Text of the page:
Of a rotten, tatty, abandoned jetty,

I stepped onto an empty plinth,

staring out towards the Firth of Forth.

By my side, a cormorant spread its span,

stood stock still like an Angel of the North,

drying its blackened wings in the setting sun

while seagulls jostled for position on my head.

Next day, the skies opened with a promise

from the East lifting the sun to its zenith.

I sensed a stranger bird soar silently above

my muted crown, and as the laughing gulls

mocked the heavens with their echoing mirth,

I heard my maker’s voice. And he was pleased.


Let heaven and earth praise him:

the sea, and all that moveth therein.



poetry and images, ©J. A. Sutherland, 2011



Saturday, 18 August 2018

Burying the Past

In certain quires and places where I sing (more for money than God, if truth be told) The Robin Chapel is dedicated to the memory of someone who died in the war. It’s an ecumenical place of worship, which means we have visiting preachers from various denominations. The theology, I must say, is varied and the quality, mixed. But it is a chapel of reconciliation and, above all: love.
Recently one of the preachers was speaking about Prophets. When he said that prophets saw the world not as it is but as it should be, it rang a bell in my brain. After a bit of mental sifting, I realised it was almost the same words as a line in one of my short stories from my Fringe Show of five years ago called Phone Box Tales.
Since I’ve been performing some of these tales this year during the Festival, I thought I’d post it on this month’s blog. Imagine it being told by a slightly shifty guy with an estuary accent.
Scum.  Scavenging scum, that’s what they are.  Now I’ve got that off my chest, I’ll tell you another thing. 
            Identity-Theft is a complex form of envy.  I see it all the time at poetry-readings. Yeah, the audience are all thinking as the poet reads her words: I wish I had her eloquence, her turn of phrase, her ability to see the world not as it is, but how it ought to be.  I wish I had her poetry.
            I asked her afterwards, how many drafts do each of your poems endure?  Writing poetry, I’m told, is not about Romantic Inspiration.  It is a process, a craft, a sculpting of language.  Even so, when she told me, hundreds, I guessed she was exaggerating.  I said, no honestly: at what point do you pull the plug?  She conceded: after ten attempts, if the poem is un-publishable, I bin it.  Stunned, I put it to her: the Baby out with the Bathwater?  Maybe, she agreed; cutting off the poet’s nose.
            From that point, I began to follow her about.  Not just her performances, where I sat in the shadows, but around the town where we both lived.  I observed what she put in her trolley at Tescos, saw what books she browsed in Blackwells; I sat (several rows) behind her in the cinema. Sometimes it was Arthouse; sometimes, Hollywood. 
            She spent several hours a week in Galleries; and on her way home took snapshots on her camera.  Bin-Rakers round the back of Waitrose; the old man who always stops for a rest on that bench; graffiti on the phone-box (my handy hiding-place) at the end of her Avenue. She lived alone in the tree-lined streets where suburbia meets the town-centre; an end-of-terrace flat with its own front door and paper-recycling tub.
            I saw a TV programme once, on how to forge fake identification from information rifled out of someone’s bin. Then she called a locksmith, got into the house, and fleeced it bare.  My poet was away at some Book Festival (I knew her itinerary, but waited in my phone-box ’til the coast was clear.) There, in her re-cycling was a wad of discarded poems: a full collection. ‘Un-publishable’ she thought? Seems she was wrong.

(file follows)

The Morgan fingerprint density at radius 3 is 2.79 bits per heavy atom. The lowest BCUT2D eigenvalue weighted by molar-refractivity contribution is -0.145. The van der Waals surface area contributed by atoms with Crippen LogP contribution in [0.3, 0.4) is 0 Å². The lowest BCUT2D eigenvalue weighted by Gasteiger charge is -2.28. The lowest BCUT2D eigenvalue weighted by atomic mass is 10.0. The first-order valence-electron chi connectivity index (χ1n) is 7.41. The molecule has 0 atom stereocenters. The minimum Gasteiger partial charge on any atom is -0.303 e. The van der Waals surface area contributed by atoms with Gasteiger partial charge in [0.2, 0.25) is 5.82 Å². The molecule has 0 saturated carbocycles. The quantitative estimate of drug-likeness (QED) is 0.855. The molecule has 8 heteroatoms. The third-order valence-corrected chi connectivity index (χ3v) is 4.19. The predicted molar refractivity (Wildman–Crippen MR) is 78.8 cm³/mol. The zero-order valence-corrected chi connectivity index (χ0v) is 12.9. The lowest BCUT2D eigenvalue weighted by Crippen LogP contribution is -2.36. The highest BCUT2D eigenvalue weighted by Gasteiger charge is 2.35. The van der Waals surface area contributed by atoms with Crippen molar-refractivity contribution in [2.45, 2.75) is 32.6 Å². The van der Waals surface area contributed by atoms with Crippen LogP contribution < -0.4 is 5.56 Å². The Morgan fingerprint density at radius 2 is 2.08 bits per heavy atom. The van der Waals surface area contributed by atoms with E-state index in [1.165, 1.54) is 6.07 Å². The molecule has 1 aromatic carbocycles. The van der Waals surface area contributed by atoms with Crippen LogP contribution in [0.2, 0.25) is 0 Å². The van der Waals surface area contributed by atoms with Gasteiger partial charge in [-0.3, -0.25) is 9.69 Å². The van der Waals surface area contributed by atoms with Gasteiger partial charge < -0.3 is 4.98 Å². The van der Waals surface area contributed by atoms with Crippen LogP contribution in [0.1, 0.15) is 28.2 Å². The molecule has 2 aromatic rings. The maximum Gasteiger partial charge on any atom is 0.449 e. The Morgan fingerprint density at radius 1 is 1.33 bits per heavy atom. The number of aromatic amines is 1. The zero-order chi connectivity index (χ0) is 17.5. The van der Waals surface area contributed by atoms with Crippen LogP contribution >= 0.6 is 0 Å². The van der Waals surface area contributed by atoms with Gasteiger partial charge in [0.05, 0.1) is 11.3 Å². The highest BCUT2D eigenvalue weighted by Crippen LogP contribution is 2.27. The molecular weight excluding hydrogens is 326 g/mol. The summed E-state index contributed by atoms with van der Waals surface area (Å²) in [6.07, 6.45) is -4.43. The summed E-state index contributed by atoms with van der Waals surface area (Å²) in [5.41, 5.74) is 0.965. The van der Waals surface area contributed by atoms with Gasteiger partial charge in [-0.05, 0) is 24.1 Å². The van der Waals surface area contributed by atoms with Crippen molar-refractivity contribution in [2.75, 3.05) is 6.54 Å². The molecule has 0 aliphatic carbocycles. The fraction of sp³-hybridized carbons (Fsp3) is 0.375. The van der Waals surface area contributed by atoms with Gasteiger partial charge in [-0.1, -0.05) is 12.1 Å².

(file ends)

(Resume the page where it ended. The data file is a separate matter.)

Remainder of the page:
Appreciating that poetry isn’t exactly lucrative, I wasn’t expecting huge returns on my heist; nor was I expecting that anyone would spot my… was it, crime?
            Finders-Keepers is not the same applied to so-called Intellectual Property.  In court, I tried to argue I was doing her a favour, rescuing the poet’s baby from the… it was then she recognised me. When she told the local paper of my stalking, my cover was blown. They dredged the dirty laundry of my past, raked the rubbish, scavenged from the bins of all my former, phone-box hide-outs where I’d ‘spied on’ (I preferred to say, observed, in every town I lived) celebrities, sportsmen and women, TV-presenters, film-stars and finally, writers.
            I should have chosen journalists. Scum. Scavenging fucking scum.
Today is an interesting day for me, for two reasons. One is that I have reached a point where I feel I can put my past behind me. It will still be there (a bit like the poor bugger in the story above) but I refuse to be defined by it. How did I reach this point? That will be the other reason.
Today is a significant saint’s day. In the Eastern Orthodox Church, Helen (or any derivative of that saint’s name) is celebrated in May, but in the West, her day is today. So my dear friend and muse, who also goes by the name ‘Odet,’ can celebrate her name-day today, even though she is far away from me (ironically, in her homeland.)
I am no prophet; I am far too trapped in the past. My ability to see the world as it ought to be is hampered by the lack of belief in my own poetry. But with friends like ‘Odet’ – and many more who have loved and supported me on my difficult journey – I feel I am finally ‘moving forward.’ 
You could say it’s ironic, that I use the same quote from last month’s blog-post as an epigraph. But it’s true, and I’d like to think I believe in the truth.
Odet and the Poet
            Life can only be understood backwards,
            but it must be lived forwards. 
- Kierkegaard.
At the wrap-party you introduced me
to the assembled company –
also gathered for your name-day –
friends, colleagues, and fellow artists.
“This is so-and-so, actor, and this,
my co-director; such-and-such, 2nd camera,
runner, another actor; and here is my D.O.P.,”
and then you came to me. “And this is...”
You attempted to define my role but,
lost for words, you went for: “Just a poet”
 – to the great amusement of your guests.
I knew I meant more than ‘just a poet’ to you,
and you much more to me (and slightly less)
than Odette in À la recherche du temps perdu,
or a swan in a certain ballet by Tchaikovsky –
although I am prone to nostalgia and regret.
You didn’t mean it in any way derogatory.
English – as you remind me frequently –
is not your first language. You tell me that
in your native Bulgarian you have wit,
vocabulary, eloquence. Frustrated by